Oil and Gas and Canada’s Energy Policy

Two other reports were released in advance of the Premiers meetings in Quebec City. Crafting an Effective Canadian Energy Strategy: How Energy East and the Oil Sands Affect Climate and Energy Objectives by the Pembina Institute reviews Canadian experience with carbon pricing, emissions levels, and states that any energy strategy will only be effective if it takes into account the emissions footprint of new infrastructure projects, including the proposed Energy East pipeline project. The report also recommends that the Council of the Federation create an advisory committee modelled on the disbanded National Round Table on the Environment and the Economy. The report is also available in French.

 Another study, released by Environmental Defence and Greenpeace, makes similar arguments and asserts that “continuing to expand tar sands production makes it virtually impossible for Canada to meet even weak carbon reduction targets or show climate leadership”. Read Digging a Big Hole: How tar sands expansion undermines a Canadian energy strategy that shows climate leadership.

 In April, Environment Canada released the UNFCC-mandated report, National Inventory Report 1990-2013: Greenhouse Gas Sources and Sinks in Canada. The report states that the Energy industry was responsible for 81% of Canada’s emissions in 2013. 

Pipeline News: Kitimat, First Nations Reject Northern Gateway; the Government Downgrades Protection for Humpback Whales

The Enbridge Northern Gateway Pipeline has encountered new road blocks as communities voice renewed opposition to the project. In Kitimat, residents voted against the pipeline by 60% in a non-binding plebiscite on April 19th. Kitimat might stand to gain the most if the project proceeds, with a promise from Enbridge to bring 180 permanent jobs to the community in addition to indirect opportunities for local contractors and suppliers. The day before the vote, four First Nations from the Yinka Dene, just west of Kitimat, expressed their official opposition to Northern Gateway in a meeting with the Canadian Environmental Assessment Agency, the National Energy Board, and the Department of Fisheries and Oceans. The Yinka Dene have already gathered 160 B.C. First Nations behind a petition against the project. Other communities that have previously stated their opposition include Terrace, Prince Rupert, and Smithers.

See “Kitimat Residents Vote ‘No’ in Pipeline Plebiscite” from The Globe and Mail at: http://www.theglobeandmail.com/news/british-columbia/kitimat-residents-vote-in-northern-gateway-oil-pipeline-plebiscite/article17949815/, “Does Kitimat’s Vote Matter?” In The Tyee at: http://thetyee.ca/News/2014/04/12/Kitimat-Northern-Gateway-Vote/, and “Four Dene clans officially reject Northern Gateway pipeline” from The Globe and Mail at: http://www.theglobeandmail.com/news/british-columbia/four-dene-clans-officially-reject-northern-gateway-pipeline/article17948468/.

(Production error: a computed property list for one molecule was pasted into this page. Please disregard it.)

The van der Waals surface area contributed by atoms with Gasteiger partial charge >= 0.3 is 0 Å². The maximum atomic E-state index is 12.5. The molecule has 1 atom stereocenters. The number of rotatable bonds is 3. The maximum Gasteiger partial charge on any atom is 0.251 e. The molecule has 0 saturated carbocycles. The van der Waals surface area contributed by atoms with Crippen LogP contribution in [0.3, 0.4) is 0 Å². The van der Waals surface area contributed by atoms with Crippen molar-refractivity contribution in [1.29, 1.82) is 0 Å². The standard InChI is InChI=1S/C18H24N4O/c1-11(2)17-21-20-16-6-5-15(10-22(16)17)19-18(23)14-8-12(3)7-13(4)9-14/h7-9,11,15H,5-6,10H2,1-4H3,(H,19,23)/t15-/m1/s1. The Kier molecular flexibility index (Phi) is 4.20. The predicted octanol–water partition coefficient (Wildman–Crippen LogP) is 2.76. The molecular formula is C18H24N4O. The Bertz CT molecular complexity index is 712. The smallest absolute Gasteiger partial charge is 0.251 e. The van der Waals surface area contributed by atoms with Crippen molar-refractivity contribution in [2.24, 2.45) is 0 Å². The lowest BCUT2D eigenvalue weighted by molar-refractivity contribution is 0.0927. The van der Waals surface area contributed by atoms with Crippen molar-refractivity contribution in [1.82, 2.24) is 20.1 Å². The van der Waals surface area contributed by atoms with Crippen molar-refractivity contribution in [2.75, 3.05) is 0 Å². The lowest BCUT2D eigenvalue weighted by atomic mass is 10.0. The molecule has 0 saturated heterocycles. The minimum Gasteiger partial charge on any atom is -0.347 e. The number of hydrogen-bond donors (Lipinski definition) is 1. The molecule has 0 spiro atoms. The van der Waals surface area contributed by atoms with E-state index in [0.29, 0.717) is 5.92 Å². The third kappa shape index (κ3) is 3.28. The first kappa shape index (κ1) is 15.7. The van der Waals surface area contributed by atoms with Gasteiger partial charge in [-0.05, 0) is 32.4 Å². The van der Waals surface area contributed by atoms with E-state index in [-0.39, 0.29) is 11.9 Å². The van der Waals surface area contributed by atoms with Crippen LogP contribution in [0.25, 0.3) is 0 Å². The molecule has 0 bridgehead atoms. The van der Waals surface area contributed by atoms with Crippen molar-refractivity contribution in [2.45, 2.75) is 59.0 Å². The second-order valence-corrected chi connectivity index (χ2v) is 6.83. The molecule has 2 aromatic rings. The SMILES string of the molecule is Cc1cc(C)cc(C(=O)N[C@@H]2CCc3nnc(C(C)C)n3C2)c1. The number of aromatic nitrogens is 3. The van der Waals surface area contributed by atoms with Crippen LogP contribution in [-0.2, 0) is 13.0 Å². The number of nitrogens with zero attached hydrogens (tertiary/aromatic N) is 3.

See https://workandclimatechangereport.org/2014/01/28/northern-gateway-headed-to-court-as-neb-approval-provokes-criticism-of-review-process/ for background on the current lawsuits against the Northern Gateway project by First Nations and environmental groups.

Meanwhile, on April 22nd, Environment Canada has recommended that the humpback whale be reclassified, from “threatened” to “species of special concern” under the Species At Risk Act. This would remove legal protection for humpback habitat (which happens to include the British Columbia coast where oil tanker traffic would increase if Northern Gateway is approved, and is part of the basis of a lawsuit launched by EcoJustice and others). See the CBC report at: http://www.cbc.ca/news/technology/humpback-whale-losing-threatened-status-amid-northern-gateway-concerns-1.2617633.

Oil Sands Emissions – Even Greater than we Thought

From researchers at the University of Toronto, a paper published in the Proceedings of the National Academy of Sciences on February 3 finds that emissions of polycyclic aromatic hydrocarbons (PAH) from tar sands operations may be two or three times higher than previously reported in official estimates if fumes coming from tailings ponds are included in measurements. A summary of the study is at the CBC website at: http://www.cbc.ca/news/canada/edmonton/oilsands-air-pollutants-underestimated-researchers-find-1.2521134. The full article, “Evaluating Officially Reported Polycyclic Aromatic Hydrocarbon Emissions In The Athabasca Oil Sands Region With A Multimedia Fate Model” is available at: http://www.pnas.org/content/early/2014/01/29/1319780111.

A second article published in Environmental Science and Technology, the journal of the American Chemical Society, uses new technology to measure and differentiate between naturally occurring pollution from bitumen deposits and pollution from oil sands processing. The authors conclude that “oil sands process-affected water (OSPW)” from tailings ponds is reaching the Athabasca River system. The research was conducted under Environment Canada’s regular research program – and not surprisingly, Environment Canada told the Canadian Broadcasting Corporation that it was unable to provide an interview with the report’s main author, Richard Frank.


“Profiling Oil Sands Mixtures from Industrial Developments and Natural Groundwaters for Source Identification” appears in Environmental Science and Technology Article ASAP (Jan. 21, 2014); an abstract is available at: http://pubs.acs.org/doi/abs/10.1021/es500131k (full text available for a $35 fee). The Edmonton Journal summary is at: http://www.edmontonjournal.com/health/Federal+study+confirms+oilsands+tailings+found/9530481/story.html.